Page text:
Drawn In or Drawn Out

A six-novel series is a large canvas. If the opening pages seem leisurely, we should cut the author some slack. But after 150 pages of The Broken Crown, which is book 1 of Michelle West’s Sun Sword series, I’m ready to pack it in. A glance at the book’s failings may, I hope, be instructive for other writers. So let’s go for it.

In the first 25 pages we meet a young woman, a healer, who is kidnapped by a charming demon, locked up in a stone tower, and raped. At the end of the chapter she’s pregnant. Then we switch to a different character. We get 30 pages from the point of view of an older peasant woman whose visitor (the aforementioned demon) presents her with a new-born baby to take care of, the implication being that the mother from chapter 1 is now dead.

This opening has rather the flavor of a fairy tale, though it’s grim. But then West pulls the rug out from under us. The next 100 pages have nothing whatever to do with these characters. Instead, we’re plunged into a stew of palace intrigue. The culture is highly formalized. The main character is an upper-class woman of 32. Not being married, she is in charge of her brother’s harem. Her brother is shortly to undergo some sort of dangerous test. Her brother’s daughter, though only four years old, is a gifted singer, and that puts the little girl in great danger, for some reason that isn’t clear. There is a masked festival. There are rumors of war.

The first difficulty with this material is that there aren’t any likable characters. We were maybe starting to like the young healer who was kidnapped, but she’s out of the picture. The upper-class woman in the first long section orders a murder rather casually, and her other actions are so highly formal that she comes across as stiff. Her demeanor may be appropriate to her culture, but for that precise reason it’s hard for a modern reader to identify with. Writers who toss a lead character into a highly formal courtly environment quite often make the character a rebel with a more modern attitude (which not infrequently gets her in trouble). This may be a cliche, but it’s a smart strategy because it lets us relate to the character.

The second difficulty is that West spends most of her time focusing on — obsessing about, really — the characters’ inner lives, and seldom bothers to paint a visual picture of the place where a scene is occurring.

Here’s an example. One of the harem wives has suffered a miscarriage, and is dying. The only description of the room in which this takes place is as follows: “The silks and the cushions were covered in blood.” That’s the whole description. A healer has been called, but for some reason he doesn’t want to do the healing. At this point, a masked stranger climbs in the window (it’s the night of the festival, that’s why the mask, and he’s also a bard) and orders the healer to proceed with the healing. The upper-class woman, whose name is Serra Teresa, has tried to have the stranger assassinated only an hour before, for no very clear reason, and he knows it. But suddenly he’s being helpful, again for no very clear reason:

“Who is she?” the healer cried. “Who is she, to merit this?” [By which he means, to merit being healed when she’s dying. As if that were a legitimate question for a healer to ask.]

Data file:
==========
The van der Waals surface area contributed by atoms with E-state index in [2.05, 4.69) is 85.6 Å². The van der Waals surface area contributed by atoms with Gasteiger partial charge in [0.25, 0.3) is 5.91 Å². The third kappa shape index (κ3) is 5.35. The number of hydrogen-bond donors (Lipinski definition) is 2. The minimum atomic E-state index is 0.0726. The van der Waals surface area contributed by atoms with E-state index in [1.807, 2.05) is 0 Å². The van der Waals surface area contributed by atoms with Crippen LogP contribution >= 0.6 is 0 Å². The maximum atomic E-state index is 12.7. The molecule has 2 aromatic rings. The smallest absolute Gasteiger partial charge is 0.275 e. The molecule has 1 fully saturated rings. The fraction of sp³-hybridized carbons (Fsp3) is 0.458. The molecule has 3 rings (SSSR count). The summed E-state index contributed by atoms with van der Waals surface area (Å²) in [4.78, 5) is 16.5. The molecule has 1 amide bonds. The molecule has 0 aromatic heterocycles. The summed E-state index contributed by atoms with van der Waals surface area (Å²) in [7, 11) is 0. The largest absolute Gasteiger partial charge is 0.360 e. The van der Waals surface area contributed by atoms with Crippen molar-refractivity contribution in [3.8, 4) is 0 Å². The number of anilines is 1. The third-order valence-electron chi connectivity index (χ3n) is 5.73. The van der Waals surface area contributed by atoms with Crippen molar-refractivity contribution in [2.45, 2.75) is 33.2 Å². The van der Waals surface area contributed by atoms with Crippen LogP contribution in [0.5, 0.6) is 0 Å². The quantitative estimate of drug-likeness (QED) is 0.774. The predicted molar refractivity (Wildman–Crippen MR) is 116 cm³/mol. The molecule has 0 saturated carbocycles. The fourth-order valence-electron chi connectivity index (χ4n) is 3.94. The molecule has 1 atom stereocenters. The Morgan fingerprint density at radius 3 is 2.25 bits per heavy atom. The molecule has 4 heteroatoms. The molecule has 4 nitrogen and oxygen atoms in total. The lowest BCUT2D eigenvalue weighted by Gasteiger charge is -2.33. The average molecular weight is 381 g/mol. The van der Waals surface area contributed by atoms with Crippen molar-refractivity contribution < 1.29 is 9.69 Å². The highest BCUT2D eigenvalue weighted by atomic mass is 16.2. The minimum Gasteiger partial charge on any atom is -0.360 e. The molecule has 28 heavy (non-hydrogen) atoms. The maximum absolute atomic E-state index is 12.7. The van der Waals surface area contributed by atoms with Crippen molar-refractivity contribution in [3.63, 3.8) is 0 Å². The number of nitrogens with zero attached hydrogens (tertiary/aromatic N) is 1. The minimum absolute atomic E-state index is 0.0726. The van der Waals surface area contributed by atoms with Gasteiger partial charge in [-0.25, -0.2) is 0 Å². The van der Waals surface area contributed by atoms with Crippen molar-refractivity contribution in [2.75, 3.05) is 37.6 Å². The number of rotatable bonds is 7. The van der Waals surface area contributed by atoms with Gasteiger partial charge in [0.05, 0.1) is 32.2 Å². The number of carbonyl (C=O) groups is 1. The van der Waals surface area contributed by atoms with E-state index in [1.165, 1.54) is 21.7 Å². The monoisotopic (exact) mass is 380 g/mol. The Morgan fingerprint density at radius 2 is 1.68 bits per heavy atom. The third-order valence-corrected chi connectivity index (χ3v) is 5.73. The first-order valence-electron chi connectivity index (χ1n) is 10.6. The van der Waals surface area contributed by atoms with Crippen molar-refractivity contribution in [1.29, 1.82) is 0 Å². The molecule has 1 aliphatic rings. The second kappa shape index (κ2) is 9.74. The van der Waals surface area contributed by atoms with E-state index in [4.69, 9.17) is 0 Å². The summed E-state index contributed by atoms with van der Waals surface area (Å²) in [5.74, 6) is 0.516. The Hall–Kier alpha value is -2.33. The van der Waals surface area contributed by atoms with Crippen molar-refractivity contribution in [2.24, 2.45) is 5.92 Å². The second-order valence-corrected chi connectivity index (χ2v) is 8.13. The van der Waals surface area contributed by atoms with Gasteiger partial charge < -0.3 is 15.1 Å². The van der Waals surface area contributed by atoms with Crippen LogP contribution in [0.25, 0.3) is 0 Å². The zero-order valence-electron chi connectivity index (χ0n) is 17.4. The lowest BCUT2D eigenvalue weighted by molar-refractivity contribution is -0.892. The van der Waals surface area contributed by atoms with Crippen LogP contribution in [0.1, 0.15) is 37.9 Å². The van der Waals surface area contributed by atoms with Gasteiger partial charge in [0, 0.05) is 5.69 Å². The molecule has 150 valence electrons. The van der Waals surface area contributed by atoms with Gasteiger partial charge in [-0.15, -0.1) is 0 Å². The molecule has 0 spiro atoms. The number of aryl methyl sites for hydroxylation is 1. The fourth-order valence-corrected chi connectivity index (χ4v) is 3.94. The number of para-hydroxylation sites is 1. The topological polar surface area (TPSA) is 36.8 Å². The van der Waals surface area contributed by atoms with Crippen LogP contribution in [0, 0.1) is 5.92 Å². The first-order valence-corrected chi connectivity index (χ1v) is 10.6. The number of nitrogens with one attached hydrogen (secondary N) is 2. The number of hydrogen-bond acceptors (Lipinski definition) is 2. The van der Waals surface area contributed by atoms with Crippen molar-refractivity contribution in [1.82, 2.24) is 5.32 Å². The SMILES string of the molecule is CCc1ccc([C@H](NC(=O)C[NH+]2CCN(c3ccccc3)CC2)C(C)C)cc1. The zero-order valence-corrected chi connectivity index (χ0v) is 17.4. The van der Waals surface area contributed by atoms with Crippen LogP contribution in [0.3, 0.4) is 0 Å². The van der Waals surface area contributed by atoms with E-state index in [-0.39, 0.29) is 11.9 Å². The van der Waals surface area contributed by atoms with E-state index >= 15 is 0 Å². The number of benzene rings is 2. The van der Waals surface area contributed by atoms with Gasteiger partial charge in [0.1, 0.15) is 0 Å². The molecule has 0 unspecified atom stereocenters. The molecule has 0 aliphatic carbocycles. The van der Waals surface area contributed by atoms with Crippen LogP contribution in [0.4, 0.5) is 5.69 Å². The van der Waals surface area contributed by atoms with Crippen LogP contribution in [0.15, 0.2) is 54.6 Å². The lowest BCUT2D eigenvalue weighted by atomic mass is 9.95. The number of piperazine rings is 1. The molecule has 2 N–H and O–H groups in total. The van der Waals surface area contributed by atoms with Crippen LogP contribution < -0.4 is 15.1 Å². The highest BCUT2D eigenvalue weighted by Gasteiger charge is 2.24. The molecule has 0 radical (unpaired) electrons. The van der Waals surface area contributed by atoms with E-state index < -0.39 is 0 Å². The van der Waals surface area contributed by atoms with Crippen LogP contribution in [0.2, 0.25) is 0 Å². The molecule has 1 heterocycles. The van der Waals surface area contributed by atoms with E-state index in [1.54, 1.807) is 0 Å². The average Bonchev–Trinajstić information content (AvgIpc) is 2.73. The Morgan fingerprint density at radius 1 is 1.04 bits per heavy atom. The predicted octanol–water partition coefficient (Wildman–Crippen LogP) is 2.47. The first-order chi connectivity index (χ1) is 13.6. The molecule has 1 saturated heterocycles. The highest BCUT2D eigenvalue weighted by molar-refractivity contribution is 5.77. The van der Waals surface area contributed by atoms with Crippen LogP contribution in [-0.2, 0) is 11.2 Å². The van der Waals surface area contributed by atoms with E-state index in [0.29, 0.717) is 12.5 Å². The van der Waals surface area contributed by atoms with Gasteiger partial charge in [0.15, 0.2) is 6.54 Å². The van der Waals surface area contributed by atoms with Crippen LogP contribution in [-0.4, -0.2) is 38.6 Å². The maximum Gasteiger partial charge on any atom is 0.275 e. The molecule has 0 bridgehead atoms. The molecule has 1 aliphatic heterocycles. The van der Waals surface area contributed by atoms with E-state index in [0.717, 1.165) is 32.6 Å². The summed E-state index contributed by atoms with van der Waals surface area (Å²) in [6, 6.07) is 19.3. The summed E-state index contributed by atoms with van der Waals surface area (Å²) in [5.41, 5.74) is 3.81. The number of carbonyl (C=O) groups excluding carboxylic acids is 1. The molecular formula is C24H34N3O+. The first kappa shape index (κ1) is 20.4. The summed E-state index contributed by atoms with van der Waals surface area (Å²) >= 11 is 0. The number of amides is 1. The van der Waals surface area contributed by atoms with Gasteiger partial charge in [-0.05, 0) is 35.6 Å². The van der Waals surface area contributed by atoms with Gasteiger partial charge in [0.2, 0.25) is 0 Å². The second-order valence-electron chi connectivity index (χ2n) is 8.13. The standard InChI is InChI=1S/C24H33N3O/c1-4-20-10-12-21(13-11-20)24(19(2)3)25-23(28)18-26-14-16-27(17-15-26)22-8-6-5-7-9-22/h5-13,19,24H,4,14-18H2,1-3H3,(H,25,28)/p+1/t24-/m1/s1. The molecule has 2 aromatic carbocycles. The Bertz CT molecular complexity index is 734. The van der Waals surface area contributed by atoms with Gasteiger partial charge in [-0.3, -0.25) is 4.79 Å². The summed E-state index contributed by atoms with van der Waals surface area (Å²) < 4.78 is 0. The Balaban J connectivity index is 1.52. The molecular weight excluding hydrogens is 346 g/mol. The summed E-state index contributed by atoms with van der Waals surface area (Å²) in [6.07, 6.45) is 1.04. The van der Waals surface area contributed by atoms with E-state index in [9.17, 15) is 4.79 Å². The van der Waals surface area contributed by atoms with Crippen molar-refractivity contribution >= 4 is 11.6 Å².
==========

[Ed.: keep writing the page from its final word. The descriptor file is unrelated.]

But the stranger had no answer to give the healer. Instead, he looked to the Serra Teresa, nodding his head before she could see the expression in the deep-set eyes of the mask — of the many masks — he wore.

He understood loss. He understood love. He understood what a bard [that is, another bard she has told him about] had cost her; understood that she could not, cleanly, hate the man, that she had grown attached enough to someone who understood her gift and its compulsion that she still mourned his death beneath the surface of her ever-present resentment of the fact that his well-meaning interference had taken from her the life that she’d been groomed and trained for — the one chance that she had to be more than a “child” in someone else’s harem. And he understood what Alora [her brother’s wife, who died several years before] had given her in its place, and what Alora’s loss meant.

Alora’s death. And she had never mentioned Alora’s death.

Was she a simple child, a simple girl, to be so moved by understanding? Was she a weak and simpering innocent, to crave so desperately a thing which made her so vulnerable?

It goes on like that. That’s just the first half of the passage that follows the healer’s blurted question. Quite aside from the dreadfully confusing structure of that long sentence, quite aside from the uncertainty of the viewpoint — whose thoughts and feelings are we reading about? — all of this blark gets dumped into the reader’s lap in the midst of a dramatic scene where a woman lying on a bed is bleeding to death.

The third difficulty is that the opening 150 pages give us no hint of a fresh imaginative premise that could capture our attention. There is mention in the opening chapter of the Night Lord, who seems to be a major demon, but big-ass demons are not a new idea, and labyrinthine tales of palace intrigue are a dime a dozen. Possibly West is setting the stage for something marvelous, but if so, she has hidden it too well. We’re not drawn in.

So there are your writing tips for today. In any novel, whether or not it’s going to be 4,000 pages long, it’s advisable to introduce a likable character, preferably within the first few pages. In the opening of a fantasy novel it’s probably a good idea to give the reader a glimpse of something fresh or unusual. In any chapter of any novel, it’s highly desirable to describe the physical locations in which the scenes are taking place. And please resist the temptation to dump long drawn-out paragraphs of emotional insight into the midst of action scenes.

 

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